Boxty

Last week, my daughter did a project for school based on “The Olden Days”.  Part of the project involved interviewing her grandparents about life when they were children, what their houses were like, about their schools and Christmas time.

We went looking through Nanny and Grandad’s old photo albums for photographs of when they were younger, which we copied and stuck into the project.  We also put in a picture of an old recipe book (which we still use today and I will write a post on sometime in the future).  While we were doing all this one night last week, we had the brain wave that we would ask my Mum to help us make Boxty and we’d photograph it then stick the recipe and pictures into the project as well to show a recipe that my Grandmother made from time to time when her own children were small.  Her children loved Boxty so much that they continued to make it themselves when they had families of their own, and now some of the Grandchildren make it too.  So it’s something that’s been passed all the way down the line of our family.

There are many different ways to make boxty, but this is the way we do it:

What you need:

1lb Potatoes Grated

2 Cups Flour

Splash of Milk

Pinch of Salt

Olive oil to fry

Method:

Peel and grate potatoes.  Years ago, my Grandmother would have used a hand grater but today we use a food processor.  It’s a lot easier on the fingers!  Put the potatoes in a large mixing bowl.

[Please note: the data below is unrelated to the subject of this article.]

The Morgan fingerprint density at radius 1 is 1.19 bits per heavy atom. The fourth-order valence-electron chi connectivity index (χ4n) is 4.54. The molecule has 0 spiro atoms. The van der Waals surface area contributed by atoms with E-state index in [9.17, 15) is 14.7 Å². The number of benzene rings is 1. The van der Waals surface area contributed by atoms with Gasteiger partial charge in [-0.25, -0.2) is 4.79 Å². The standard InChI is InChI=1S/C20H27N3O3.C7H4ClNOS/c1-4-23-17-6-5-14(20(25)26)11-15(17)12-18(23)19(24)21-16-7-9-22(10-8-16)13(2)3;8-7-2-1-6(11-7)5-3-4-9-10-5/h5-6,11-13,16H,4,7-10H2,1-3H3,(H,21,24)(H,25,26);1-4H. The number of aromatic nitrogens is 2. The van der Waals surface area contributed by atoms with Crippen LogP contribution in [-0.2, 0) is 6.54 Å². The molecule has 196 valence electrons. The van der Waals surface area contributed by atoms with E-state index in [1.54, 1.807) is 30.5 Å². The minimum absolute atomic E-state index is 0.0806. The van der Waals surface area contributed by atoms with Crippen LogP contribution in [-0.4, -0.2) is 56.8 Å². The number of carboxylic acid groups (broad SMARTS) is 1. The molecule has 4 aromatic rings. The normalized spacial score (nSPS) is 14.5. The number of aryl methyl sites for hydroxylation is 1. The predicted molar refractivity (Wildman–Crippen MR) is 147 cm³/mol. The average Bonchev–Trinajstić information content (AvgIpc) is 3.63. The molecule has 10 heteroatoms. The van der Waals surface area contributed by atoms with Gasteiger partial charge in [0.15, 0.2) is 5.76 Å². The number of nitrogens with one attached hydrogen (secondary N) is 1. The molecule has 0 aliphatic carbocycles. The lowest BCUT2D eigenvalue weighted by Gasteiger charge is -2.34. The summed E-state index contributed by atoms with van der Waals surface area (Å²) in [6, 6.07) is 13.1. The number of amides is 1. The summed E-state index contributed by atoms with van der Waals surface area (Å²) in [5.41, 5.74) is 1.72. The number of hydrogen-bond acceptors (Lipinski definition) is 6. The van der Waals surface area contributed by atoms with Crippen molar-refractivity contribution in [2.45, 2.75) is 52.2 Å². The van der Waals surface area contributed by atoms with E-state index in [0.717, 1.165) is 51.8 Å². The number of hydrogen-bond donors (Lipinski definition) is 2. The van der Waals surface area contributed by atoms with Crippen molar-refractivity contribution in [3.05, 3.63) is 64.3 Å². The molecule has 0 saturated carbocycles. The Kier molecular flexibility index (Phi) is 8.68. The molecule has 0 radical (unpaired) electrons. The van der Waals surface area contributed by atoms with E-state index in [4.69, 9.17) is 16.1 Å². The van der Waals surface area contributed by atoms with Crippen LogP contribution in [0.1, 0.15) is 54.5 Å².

Add the flour and milk and mix well, (it should resemble porridge).  Add a small pinch of salt.

Heat a little olive oil in a frying pan.  Spoon a little mixture onto a small side plate to measure the amount you need then add to the frying pan.

Spread out the mixture so it is flat like a pancake.  Fry for a couple of minutes, until golden on one side then flip it over and fry the other side.

Spread a little butter on the Boxty to serve.

It is gorgeous eaten straight from the pan, but we love Boxty re-fried on the pan the next day as it is much crispier (that’s if it lasts that long!)

4 comments

  1. sharon says:

    I love the idea of recipes being passed down through the generations. Recently I heard that when a person dies in Thailand, they often make a little book in commemoration of them (I’m imagining something like the memorial cards we have here) and this book often contains their favourite recipes. I love that idea!

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